KK Hudson's Mamaka Bowls - How this UA Student Brought the Beach to NWA
By: Anna Whitehead
Let’s face it. As the COVID-19 crisis rolls on in these dreary winter months, we’re all desperately searching for a feasible dose of escapism. For 24-year-old KK Hudson, the constant longing to be on a beach somewhere preceded this year-long pandemic, and created a unique opportunity to supply an endless amount of smiles for NWA locals.
Like clockwork. KK and her mom, Carrie, migrated from their home in Dallas, Texas, to Laguna Beach, California, in search of salty air and sunshine every summer. Their days were filled with endless laughter, perfect waves, and delicious acai (ah-sah-ee) bowls. For those who have yet to get their hands on one, an acai bowl is essentially a thick, creamy smoothie topped with superfood nutrients like fruit, granola, seeds, and honey.
Photo Courtesy of @mamakabowls on Instagram
That fall, both KK and Carrie realized they couldn’t wait nine more months to taste another bowl. Soon after, Carrie created the most decadent acai bowl known to man, and began delivering them to KK’s high school. Following months of hard work and a permanent granola smell in their home, Carrie decided to put away the blender - at least for a while.
Carrie Hudson, Photo Courtesy of @mamakabowls on Instagram
During her junior year at the University of Arkansas, KK took a leap of faith and launched a website for friends to order acai bowls and pick them up at her house in Fayetteville.
“I expected my customers to mainly be my friends who felt like being nice to me that day, but it completely took off,” Hudson said. "After that summer, my mom and I came together and knew Mamaka was bigger than just ourselves and the household operations we had started.”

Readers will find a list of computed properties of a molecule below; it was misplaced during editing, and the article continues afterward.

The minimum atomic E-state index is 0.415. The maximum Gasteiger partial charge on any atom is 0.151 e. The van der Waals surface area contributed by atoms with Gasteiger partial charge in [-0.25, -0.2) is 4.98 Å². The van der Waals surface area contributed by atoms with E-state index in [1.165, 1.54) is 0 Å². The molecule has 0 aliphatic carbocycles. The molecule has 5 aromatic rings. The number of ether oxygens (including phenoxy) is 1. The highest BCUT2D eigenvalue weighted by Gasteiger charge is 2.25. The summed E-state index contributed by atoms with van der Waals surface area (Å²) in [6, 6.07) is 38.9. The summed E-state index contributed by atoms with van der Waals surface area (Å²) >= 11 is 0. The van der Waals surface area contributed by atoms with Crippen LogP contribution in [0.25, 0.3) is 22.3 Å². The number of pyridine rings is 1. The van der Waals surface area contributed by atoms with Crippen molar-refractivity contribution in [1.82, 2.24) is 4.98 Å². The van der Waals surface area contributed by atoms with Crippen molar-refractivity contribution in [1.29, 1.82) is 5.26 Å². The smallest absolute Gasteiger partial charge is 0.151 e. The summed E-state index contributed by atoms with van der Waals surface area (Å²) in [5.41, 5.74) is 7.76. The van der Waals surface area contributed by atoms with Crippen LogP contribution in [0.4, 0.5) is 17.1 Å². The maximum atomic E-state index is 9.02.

Construction began on Mamaka Bowl’s first location during KK’s last semester of college. She kept her class load light and her vision strong.
“We were super naïve jumping into the whole process (which I fully believe was a blessing) and built out most of the space ourselves,” she said. “We were doing what we have always dreamed of and were excited by the learning curves that kept coming and continue to come our way.”
KK Hudson (right) and Carrie Hudson (left), at Mamaka's Fort-Worth location. Courtesy of @mamakabowls on Instagram
NWA is exploding with small businesses, startups, art and cultural experiences. Did you find living in Fayetteville to be particularly nurturing for a business owner, specifically when securing a physical space for the restaurant?
Yes absolutely! Again, we had no idea what we were getting ourselves into when we opened and the community of Fayetteville totally rallied around us. Other businesses in the community were excited about helping promote who we were, and our customers immediately showed an immense amount of kindness, encouragement and support. I could go on and on about how much I love Fayetteville!
Between larger metropolitan areas like Waco and DFW, do you see any similarities or differences when compared to Fayetteville? Would it have been more difficult to start somewhere like Dallas as opposed to Arkansas?
I think each location has its own challenges. We are big on believing that everything happens for a reason and God opens and closes the right doors… Fayetteville has such an incredible culture of people who lift each other up and I think that’s probably invaluable. We are super excited about being in the DFW area because it’s where I grew up and it’s where my mom started the whole story of Mamaka!
“We were doing what we have always dreamed of and were excited by the learning curves that kept coming and continue to come our way.”
KK at Mamaka Bowl's Fayetteville Location Photo Courtesy of @mamakabowls on Instagram
Recent research at the U of A found that entrepreneurship in Northwest Arkansas is on the rise, even amid the pandemic. In the Endeavor NWA 2021 Ecosystem Predictions Report, author Sarah Goforth mentions that much of the progress taking place can be attributed to younger generations of entrepreneurs demanding newer models for their businesses, and aiming to grow them sustainably.
KK Hudson is a prime example of how “going in blind” can be a super power to young business owners.
What would you say to any young student or entrepreneur about going with their gut and starting a business (especially in NWA)?
If you’re passionate about something, don’t hesitate. Have faith in what you’re good at and surround yourself with people who are strong in the areas you aren’t. Stay focused on who you are and what you love and don’t be too quick to compare yourself to those around you.
Mamaka bowls is located at 495 W Prairie St, Fayetteville, AR 72701. Keep up with their journey on instagram @mamakabowls.
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